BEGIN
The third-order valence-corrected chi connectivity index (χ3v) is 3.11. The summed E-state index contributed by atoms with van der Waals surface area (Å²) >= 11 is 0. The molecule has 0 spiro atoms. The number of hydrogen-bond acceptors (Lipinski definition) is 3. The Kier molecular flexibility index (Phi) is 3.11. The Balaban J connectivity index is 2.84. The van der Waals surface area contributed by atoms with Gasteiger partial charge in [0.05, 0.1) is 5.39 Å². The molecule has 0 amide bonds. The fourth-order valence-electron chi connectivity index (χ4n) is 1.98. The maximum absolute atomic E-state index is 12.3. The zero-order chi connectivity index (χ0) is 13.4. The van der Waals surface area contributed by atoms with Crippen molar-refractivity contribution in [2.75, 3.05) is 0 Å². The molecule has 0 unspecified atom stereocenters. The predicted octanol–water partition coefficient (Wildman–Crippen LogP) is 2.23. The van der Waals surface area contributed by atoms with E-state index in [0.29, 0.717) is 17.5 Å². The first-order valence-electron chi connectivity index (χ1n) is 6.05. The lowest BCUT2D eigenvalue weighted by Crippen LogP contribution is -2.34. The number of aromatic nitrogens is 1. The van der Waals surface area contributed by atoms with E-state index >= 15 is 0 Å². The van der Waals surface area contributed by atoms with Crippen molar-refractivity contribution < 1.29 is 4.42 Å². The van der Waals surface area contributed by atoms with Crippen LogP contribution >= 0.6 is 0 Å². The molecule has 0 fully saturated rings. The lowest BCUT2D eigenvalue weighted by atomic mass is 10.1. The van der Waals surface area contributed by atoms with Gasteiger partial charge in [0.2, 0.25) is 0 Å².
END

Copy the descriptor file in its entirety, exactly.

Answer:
The third-order valence-corrected chi connectivity index (χ3v) is 3.11. The summed E-state index contributed by atoms with van der Waals surface area (Å²) >= 11 is 0. The molecule has 0 spiro atoms. The number of hydrogen-bond acceptors (Lipinski definition) is 3. The Kier molecular flexibility index (Phi) is 3.11. The Balaban J connectivity index is 2.84. The van der Waals surface area contributed by atoms with Gasteiger partial charge in [0.05, 0.1) is 5.39 Å². The molecule has 0 amide bonds. The fourth-order valence-electron chi connectivity index (χ4n) is 1.98. The maximum absolute atomic E-state index is 12.3. The zero-order chi connectivity index (χ0) is 13.4. The van der Waals surface area contributed by atoms with Crippen molar-refractivity contribution in [2.75, 3.05) is 0 Å². The molecule has 0 unspecified atom stereocenters. The predicted octanol–water partition coefficient (Wildman–Crippen LogP) is 2.23. The van der Waals surface area contributed by atoms with E-state index in [0.29, 0.717) is 17.5 Å². The first-order valence-electron chi connectivity index (χ1n) is 6.05. The lowest BCUT2D eigenvalue weighted by Crippen LogP contribution is -2.34. The number of aromatic nitrogens is 1. The van der Waals surface area contributed by atoms with E-state index >= 15 is 0 Å². The van der Waals surface area contributed by atoms with Crippen molar-refractivity contribution < 1.29 is 4.42 Å². The van der Waals surface area contributed by atoms with Crippen LogP contribution >= 0.6 is 0 Å². The molecule has 0 fully saturated rings. The lowest BCUT2D eigenvalue weighted by atomic mass is 10.1. The van der Waals surface area contributed by atoms with Gasteiger partial charge in [0.2, 0.25) is 0 Å².